This doesn't answer your question on efficiency, but if you really like using the period, you could always force list context.
print (@array) . "\n";
That won't quite do what you intend. First, parentheses around an expression do not force list context. Consider print ( (@array) . "\n");, which prints the size of the array, just as without any parentheses.
Parentheses do affect precedence, however, which leads to the second problem. The parentheses in your snippet cause perl to treat the print as a function call, with the concatenation applied to the result. This has the same effect as:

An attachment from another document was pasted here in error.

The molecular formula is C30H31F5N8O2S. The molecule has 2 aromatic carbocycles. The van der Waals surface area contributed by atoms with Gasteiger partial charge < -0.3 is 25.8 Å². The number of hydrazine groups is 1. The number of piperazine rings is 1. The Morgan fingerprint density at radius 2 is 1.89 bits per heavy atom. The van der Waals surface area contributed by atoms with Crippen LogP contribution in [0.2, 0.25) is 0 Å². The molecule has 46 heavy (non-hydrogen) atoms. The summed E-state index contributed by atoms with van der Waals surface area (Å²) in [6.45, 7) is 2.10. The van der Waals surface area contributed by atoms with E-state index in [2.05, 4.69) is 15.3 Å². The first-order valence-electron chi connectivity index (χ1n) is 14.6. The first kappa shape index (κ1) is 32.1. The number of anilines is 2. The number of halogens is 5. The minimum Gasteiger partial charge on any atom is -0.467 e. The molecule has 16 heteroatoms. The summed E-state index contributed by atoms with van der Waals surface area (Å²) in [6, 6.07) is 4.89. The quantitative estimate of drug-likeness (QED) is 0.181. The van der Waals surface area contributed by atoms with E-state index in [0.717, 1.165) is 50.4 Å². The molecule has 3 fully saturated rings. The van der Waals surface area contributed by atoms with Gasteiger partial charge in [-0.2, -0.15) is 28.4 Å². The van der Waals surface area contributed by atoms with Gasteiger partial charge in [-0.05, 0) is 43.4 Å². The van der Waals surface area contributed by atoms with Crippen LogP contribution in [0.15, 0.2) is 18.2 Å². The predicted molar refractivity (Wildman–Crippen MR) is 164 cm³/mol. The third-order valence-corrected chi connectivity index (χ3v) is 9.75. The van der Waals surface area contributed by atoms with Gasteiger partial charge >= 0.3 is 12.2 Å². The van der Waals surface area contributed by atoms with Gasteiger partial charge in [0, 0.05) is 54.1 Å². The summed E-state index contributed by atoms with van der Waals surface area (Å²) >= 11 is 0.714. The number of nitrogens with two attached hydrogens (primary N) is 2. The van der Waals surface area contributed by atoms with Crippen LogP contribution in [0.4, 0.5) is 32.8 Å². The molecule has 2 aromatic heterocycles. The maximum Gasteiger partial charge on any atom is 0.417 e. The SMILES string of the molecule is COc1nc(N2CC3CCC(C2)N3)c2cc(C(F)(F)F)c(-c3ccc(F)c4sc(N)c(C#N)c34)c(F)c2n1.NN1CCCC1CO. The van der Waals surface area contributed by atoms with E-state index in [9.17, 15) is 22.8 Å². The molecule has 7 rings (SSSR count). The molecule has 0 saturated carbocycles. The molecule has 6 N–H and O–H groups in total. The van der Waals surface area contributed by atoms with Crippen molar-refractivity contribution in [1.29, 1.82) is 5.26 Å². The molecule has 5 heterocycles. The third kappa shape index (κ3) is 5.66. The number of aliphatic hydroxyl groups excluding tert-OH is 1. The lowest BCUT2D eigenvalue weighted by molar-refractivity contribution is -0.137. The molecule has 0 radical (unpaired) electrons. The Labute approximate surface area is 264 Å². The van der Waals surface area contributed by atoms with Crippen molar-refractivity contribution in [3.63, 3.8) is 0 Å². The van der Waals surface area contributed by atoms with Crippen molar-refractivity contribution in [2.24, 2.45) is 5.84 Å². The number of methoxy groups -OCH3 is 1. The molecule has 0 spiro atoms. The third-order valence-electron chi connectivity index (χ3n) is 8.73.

(print(@array)) . "\n";
The contents of @array will be printed, print's return value will be concatenated with newline, and the resulting string will be discarded.
With warnings enabled, your code would produce:
print (...) interpreted as function at - line 1.
Useless use of concatenation in void context at - line 1.
Useful ways to print an array include:
print @array, "\n"; # joined with ''
print "@array\n"; # joined with $", ' ' by default
print join("\t", @array), "\n"; # joined with whatever you specify